“Were you hoping for a boy?”, a woman asked me recently. “Men hope for boys. I know you have to say it didn’t matter.”
I told her it hadn’t mattered but in truth I had been hoping for a girl. Would it have made a difference? As much as I’d like to think I would have treated a boy equally and the same as I do Ruth, I know that my upbringing, full of gender stereotypes, means that I’m a confused mess of ideas about what it means to be a boy or a girl.
There’s no such thing as a boy or a girl at 2 ½. These are grownup concepts, created to give us the illusion that everything can be categorized and is stable. Ruth’s at an age where I don’t think she cares whether she’s acting like a boy or a girl. Or even like both.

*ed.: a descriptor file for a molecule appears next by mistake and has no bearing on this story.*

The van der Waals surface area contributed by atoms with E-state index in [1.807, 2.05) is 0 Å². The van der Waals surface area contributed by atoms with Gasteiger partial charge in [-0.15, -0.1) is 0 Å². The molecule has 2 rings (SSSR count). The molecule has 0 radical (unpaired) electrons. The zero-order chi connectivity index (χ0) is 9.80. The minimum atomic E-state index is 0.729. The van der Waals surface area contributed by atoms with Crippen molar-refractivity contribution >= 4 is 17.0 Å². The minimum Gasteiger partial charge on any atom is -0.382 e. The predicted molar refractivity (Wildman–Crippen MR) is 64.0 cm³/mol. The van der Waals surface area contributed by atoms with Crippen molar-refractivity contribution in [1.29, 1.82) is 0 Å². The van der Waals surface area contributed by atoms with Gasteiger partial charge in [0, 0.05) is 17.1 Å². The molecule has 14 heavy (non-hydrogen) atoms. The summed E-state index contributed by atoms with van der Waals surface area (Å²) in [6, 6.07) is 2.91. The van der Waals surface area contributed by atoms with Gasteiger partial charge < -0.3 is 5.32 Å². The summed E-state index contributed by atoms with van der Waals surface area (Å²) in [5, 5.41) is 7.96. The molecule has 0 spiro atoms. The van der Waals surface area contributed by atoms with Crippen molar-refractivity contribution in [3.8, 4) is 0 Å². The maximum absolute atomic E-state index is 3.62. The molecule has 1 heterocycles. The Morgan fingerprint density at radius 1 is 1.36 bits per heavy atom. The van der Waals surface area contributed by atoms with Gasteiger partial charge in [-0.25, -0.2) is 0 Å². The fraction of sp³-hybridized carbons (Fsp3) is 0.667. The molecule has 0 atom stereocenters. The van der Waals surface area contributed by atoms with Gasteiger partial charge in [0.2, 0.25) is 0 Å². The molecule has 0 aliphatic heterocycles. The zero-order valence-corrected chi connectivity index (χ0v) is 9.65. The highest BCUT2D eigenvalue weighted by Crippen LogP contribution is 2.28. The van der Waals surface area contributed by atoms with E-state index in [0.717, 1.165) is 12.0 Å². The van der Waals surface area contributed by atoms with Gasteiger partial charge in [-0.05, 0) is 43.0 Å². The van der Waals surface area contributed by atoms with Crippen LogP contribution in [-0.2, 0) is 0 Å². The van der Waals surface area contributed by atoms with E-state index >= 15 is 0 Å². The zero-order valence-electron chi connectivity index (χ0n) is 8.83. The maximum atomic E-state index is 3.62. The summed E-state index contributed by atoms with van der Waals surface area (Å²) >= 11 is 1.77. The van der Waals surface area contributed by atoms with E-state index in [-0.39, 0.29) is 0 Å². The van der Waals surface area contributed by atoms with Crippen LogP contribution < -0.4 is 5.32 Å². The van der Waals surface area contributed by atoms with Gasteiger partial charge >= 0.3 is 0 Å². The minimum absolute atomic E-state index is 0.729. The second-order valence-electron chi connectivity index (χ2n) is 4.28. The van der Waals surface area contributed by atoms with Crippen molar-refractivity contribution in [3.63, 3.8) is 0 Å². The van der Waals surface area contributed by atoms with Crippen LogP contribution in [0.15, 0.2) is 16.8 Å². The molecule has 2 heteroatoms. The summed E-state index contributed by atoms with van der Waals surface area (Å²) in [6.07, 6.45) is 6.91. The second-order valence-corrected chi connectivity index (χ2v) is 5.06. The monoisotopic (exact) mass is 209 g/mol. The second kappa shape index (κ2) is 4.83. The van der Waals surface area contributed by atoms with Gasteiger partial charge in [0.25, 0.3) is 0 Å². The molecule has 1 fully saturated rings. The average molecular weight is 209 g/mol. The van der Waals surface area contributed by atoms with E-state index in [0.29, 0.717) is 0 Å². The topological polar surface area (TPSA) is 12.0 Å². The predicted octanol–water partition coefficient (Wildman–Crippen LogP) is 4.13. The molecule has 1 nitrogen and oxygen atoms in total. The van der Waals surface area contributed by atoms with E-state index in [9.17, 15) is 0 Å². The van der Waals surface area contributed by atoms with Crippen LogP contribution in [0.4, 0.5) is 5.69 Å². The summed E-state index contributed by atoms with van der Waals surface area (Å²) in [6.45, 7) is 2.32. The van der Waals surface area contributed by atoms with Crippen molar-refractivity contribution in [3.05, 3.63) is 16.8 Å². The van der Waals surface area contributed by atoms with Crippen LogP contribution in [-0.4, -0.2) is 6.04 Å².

There’s just Ruth, who likes to throw stones off a pier into the Bras D’Or Lakes, kick a beach ball through Zeller’s in North Sydney, try on Heather’s fancy shoes, has a Dancing Party Dress, wrestles, plays with cars, loves hairclips and makeup (aka facepaint), diggers and cranes.
Ruth throwing stones from the beach in Point Pleasant Park. Of course she had to find them among all the tampon applicators and other plastic shit that we flush into the giant toilet bowl called Halifax Harbour.